I went for a bike ride tonight in hopes of seeing this 'UFO' I keep seeing. 'Luckily' I got to see it again. The thought came to mind that it might be a satellite (chasing its own tail.) The last two times Ive seen it, its course has been from west to east. I ended up walking back home most of the way cause I broke something on the rear wheel. There were cars driving beside me and I was wondering if they saw my bike reflectors. Then I thought about my eyes reflecting red. Then I come here end read about your MothMan experiences. I too share strange resonances with that creature but I'll save that rant for a post or something.


  4. Right before I was reading this I was looking up Charles Fort, named Father of Modern Paranormal Phenomenon. Both Fort and Keel have been huge influencews in my life. They revealed to me that there is a whole other world out there; one hauntingly beautiful :)

    I would've actually have liked to hear about your other synchs concerning the movie.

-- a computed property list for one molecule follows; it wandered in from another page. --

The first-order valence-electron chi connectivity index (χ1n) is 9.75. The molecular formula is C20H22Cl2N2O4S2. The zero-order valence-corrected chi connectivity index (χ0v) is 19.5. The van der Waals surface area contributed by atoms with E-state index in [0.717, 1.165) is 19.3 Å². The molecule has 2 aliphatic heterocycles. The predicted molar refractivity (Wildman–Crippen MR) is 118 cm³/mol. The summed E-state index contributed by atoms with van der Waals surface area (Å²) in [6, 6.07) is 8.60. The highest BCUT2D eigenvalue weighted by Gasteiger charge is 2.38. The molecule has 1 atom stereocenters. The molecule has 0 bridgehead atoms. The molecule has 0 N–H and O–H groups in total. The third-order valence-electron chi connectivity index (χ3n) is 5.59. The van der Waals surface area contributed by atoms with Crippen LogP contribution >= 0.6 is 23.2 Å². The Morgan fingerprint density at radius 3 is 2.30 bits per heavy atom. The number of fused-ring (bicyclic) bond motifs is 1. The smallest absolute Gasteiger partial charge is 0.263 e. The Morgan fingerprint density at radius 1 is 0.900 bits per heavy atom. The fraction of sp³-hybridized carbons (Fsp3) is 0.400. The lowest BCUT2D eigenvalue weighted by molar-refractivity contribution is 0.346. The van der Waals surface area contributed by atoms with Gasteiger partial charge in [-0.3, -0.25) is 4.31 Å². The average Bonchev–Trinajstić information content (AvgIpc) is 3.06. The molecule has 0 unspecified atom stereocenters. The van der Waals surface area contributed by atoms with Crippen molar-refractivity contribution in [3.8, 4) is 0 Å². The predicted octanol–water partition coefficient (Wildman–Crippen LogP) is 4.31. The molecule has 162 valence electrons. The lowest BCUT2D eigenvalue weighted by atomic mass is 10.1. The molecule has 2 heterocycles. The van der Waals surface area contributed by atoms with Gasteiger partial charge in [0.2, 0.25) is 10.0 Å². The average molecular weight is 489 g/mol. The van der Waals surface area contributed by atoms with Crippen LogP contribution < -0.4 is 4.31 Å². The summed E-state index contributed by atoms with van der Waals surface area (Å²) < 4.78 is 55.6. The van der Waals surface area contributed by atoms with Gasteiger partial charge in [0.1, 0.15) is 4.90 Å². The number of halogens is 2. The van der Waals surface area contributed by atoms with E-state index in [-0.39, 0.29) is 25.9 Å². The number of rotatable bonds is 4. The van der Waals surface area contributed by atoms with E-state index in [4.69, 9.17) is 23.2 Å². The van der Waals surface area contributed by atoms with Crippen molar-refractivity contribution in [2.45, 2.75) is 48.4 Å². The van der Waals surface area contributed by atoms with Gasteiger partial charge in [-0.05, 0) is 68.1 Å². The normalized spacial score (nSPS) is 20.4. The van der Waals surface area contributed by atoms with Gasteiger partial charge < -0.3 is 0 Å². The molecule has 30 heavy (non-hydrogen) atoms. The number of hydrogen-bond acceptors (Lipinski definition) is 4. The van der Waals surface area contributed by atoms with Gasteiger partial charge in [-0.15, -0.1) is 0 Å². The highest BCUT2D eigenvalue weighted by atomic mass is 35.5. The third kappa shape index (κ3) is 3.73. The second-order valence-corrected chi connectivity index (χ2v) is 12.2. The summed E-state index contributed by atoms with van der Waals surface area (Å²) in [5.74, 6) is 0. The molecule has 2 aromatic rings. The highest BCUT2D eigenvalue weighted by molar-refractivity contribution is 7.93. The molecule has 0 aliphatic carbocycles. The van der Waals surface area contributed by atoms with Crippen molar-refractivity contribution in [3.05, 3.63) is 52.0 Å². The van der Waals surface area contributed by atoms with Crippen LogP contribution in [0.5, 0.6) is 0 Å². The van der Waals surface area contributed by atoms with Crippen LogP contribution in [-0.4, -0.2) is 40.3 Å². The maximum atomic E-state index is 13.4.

5. I wonder if your life, Chris, ever overlapped with Gene Andrusco's? He's one of the people on my on-going tally of mysterious deaths aligned with the legacy of the Mothman.

    Born in Ontario, Canada on April 6, 1961, Gene Andrusco relocated to Southern California when he was young, then soon became an actor on television programs such as "Bewitched" and "Cannon." In the mid-1980s, under the pen name Gene Eugene, he started a second career as a Christian alternative rock producer, engineer, and musician as a member of Adam Again, the Lost Dogs, and the Swirling Eddies.

    It was as a musician that his life crossed paths with Mothman, in the late 1990s.